The Why Files The Why Files --

Comets: the universal recipe?

Love those leftovers
Reach deep into your fridge. Past the green cottage cheese and the bunch of blackened radishes. Yes, grab that formless lump inside the crinkly tin foil! What exactly is it? Half Ma's meatloaf and half seventh-grade science experiment, those are leftovers -- the bites and bits that didn't rate as Dinner, but might pass as Tomorrow's Lunch.

Leftovers. Everybody got 'em. But what to do with 'em? NASA says whack them hard and watch what happens next. That's the mission of Deep Impact, which just sent a daughter spacecraft into impact-oblivion against comet Tempel 1.

Rock-like formation floats through space. Close-up view of comet's surface.

Above left: Serene and unaware of its impending migraine, Tempel 1 speeds through space, about 5 minutes before Deep Impact's... July 4 impact. All images on this page from NASA/JPL-Caltech/UMD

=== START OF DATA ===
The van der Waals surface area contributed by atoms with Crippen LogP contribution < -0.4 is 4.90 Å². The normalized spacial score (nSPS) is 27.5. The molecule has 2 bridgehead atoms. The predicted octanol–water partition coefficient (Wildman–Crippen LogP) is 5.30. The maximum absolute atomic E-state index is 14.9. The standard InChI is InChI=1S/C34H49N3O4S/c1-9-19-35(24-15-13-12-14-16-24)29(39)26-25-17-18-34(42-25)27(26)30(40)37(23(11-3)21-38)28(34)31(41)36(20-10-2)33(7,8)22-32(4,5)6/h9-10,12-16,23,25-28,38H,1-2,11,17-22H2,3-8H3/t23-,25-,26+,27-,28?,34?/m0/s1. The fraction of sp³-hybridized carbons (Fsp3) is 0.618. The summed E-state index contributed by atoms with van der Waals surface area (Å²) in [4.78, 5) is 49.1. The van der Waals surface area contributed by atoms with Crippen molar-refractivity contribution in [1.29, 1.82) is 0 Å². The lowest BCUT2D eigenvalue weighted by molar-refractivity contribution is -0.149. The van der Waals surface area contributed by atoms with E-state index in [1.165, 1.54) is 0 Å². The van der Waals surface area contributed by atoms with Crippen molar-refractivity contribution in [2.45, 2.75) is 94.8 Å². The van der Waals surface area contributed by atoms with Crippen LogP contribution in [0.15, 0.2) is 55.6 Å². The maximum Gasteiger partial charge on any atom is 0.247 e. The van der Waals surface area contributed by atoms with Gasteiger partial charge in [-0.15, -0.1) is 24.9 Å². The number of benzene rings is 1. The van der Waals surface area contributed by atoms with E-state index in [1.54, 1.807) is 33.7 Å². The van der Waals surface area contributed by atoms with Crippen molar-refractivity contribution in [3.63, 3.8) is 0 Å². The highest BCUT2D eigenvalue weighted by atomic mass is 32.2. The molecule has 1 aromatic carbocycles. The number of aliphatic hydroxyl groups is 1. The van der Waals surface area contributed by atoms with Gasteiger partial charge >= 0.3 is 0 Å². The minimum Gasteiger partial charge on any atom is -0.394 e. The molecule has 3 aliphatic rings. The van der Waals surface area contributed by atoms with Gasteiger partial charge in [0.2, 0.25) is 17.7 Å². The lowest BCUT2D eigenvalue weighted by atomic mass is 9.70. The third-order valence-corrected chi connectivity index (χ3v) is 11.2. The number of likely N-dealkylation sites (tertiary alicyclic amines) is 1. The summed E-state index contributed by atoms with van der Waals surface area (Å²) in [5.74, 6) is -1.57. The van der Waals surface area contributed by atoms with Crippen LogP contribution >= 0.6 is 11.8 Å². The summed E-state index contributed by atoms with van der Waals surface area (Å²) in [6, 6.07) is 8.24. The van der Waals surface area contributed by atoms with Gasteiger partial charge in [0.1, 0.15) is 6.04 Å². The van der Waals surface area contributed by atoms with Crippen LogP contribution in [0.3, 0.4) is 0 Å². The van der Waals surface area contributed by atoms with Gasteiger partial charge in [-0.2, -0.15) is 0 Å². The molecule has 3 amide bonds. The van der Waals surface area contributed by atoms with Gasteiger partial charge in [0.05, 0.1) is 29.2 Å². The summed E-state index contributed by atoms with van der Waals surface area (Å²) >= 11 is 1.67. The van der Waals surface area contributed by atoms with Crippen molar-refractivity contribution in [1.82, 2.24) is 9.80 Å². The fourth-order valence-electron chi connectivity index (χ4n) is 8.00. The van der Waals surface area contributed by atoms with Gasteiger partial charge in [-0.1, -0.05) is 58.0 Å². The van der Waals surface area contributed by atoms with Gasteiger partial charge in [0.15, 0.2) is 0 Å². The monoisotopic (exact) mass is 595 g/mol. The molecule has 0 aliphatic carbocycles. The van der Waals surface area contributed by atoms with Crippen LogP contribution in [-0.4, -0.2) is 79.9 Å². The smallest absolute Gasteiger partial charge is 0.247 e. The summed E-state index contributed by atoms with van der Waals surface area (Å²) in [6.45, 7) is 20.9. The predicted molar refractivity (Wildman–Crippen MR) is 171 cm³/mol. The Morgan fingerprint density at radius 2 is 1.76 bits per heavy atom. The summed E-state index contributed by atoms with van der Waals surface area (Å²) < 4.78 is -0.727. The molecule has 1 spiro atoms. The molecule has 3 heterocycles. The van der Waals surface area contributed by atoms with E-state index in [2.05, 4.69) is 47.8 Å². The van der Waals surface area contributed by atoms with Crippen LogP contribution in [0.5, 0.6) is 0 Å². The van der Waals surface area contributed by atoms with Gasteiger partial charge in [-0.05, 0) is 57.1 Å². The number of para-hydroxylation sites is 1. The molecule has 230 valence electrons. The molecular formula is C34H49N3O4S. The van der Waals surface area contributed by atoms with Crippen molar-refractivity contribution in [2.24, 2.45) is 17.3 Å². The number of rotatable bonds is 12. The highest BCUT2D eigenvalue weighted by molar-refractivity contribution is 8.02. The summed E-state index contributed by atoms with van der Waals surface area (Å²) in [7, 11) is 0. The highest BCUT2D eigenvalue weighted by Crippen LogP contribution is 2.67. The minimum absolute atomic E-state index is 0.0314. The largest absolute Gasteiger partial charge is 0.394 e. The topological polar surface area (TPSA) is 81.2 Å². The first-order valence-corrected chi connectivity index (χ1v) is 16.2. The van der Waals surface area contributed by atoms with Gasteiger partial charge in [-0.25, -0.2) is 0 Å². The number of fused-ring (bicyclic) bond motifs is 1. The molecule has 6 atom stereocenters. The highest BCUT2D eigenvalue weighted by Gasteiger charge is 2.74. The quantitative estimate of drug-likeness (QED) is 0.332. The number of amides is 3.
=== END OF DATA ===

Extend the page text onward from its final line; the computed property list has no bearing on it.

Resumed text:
Above right: 30 seconds to impact, in an image from the impactor's targeting sensor. Tempel 1 never saw it coming.

Below: Moments after Deep Impact's probe smashed Tempel 1, the crash site was bathed in light. Will Tempel 1 ever recover?

Seen from a distance, a bright light at impact.

In an analogy we will reheat and reuse ad nauseum, comets are the leftovers of the cosmos, the tin-foil-wrapped crud from the back shelves of the solar system.

In peeling back the tin foil from a common comet, Deep Impact is part of an effort to answer common comet questions:

Tempel 1 is clearly not the only comet in space. What have we learned from three other close encounters with cosmic leftovers?